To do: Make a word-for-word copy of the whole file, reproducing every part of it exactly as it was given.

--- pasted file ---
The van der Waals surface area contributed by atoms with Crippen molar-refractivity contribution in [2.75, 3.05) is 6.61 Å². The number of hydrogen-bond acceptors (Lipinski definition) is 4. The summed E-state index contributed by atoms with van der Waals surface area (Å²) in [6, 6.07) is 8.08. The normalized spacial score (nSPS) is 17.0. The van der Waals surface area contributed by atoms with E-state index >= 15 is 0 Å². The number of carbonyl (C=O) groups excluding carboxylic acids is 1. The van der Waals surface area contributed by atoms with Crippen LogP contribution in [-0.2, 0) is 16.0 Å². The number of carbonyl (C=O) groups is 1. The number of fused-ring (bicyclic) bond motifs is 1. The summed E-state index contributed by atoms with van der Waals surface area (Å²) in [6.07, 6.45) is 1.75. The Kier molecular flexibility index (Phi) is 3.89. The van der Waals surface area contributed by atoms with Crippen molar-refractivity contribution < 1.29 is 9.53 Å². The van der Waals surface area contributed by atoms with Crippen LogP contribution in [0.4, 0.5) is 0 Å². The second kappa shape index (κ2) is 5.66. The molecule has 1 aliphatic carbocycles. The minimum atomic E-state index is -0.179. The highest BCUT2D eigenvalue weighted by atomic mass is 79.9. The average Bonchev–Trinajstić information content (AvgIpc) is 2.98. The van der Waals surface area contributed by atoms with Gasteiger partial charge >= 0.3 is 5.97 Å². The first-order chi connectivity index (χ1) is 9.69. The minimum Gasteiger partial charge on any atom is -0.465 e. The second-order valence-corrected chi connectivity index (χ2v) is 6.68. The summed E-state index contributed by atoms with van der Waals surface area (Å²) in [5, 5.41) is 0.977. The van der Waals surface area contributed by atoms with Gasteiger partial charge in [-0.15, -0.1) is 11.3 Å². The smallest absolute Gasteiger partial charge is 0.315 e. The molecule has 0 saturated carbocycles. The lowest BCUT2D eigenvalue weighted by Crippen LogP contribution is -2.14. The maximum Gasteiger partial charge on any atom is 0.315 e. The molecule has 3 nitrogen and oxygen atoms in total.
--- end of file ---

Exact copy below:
The van der Waals surface area contributed by atoms with Crippen molar-refractivity contribution in [2.75, 3.05) is 6.61 Å². The number of hydrogen-bond acceptors (Lipinski definition) is 4. The summed E-state index contributed by atoms with van der Waals surface area (Å²) in [6, 6.07) is 8.08. The normalized spacial score (nSPS) is 17.0. The van der Waals surface area contributed by atoms with E-state index >= 15 is 0 Å². The number of carbonyl (C=O) groups excluding carboxylic acids is 1. The van der Waals surface area contributed by atoms with Crippen LogP contribution in [-0.2, 0) is 16.0 Å². The number of carbonyl (C=O) groups is 1. The number of fused-ring (bicyclic) bond motifs is 1. The summed E-state index contributed by atoms with van der Waals surface area (Å²) in [6.07, 6.45) is 1.75. The Kier molecular flexibility index (Phi) is 3.89. The van der Waals surface area contributed by atoms with Crippen molar-refractivity contribution < 1.29 is 9.53 Å². The van der Waals surface area contributed by atoms with Crippen LogP contribution in [0.4, 0.5) is 0 Å². The second kappa shape index (κ2) is 5.66. The molecule has 1 aliphatic carbocycles. The minimum atomic E-state index is -0.179. The highest BCUT2D eigenvalue weighted by atomic mass is 79.9. The average Bonchev–Trinajstić information content (AvgIpc) is 2.98. The van der Waals surface area contributed by atoms with Gasteiger partial charge >= 0.3 is 5.97 Å². The first-order chi connectivity index (χ1) is 9.69. The minimum Gasteiger partial charge on any atom is -0.465 e. The second-order valence-corrected chi connectivity index (χ2v) is 6.68. The summed E-state index contributed by atoms with van der Waals surface area (Å²) in [5, 5.41) is 0.977. The van der Waals surface area contributed by atoms with Gasteiger partial charge in [-0.15, -0.1) is 11.3 Å². The smallest absolute Gasteiger partial charge is 0.315 e. The molecule has 0 saturated carbocycles. The lowest BCUT2D eigenvalue weighted by Crippen LogP contribution is -2.14. The maximum Gasteiger partial charge on any atom is 0.315 e. The molecule has 3 nitrogen and oxygen atoms in total.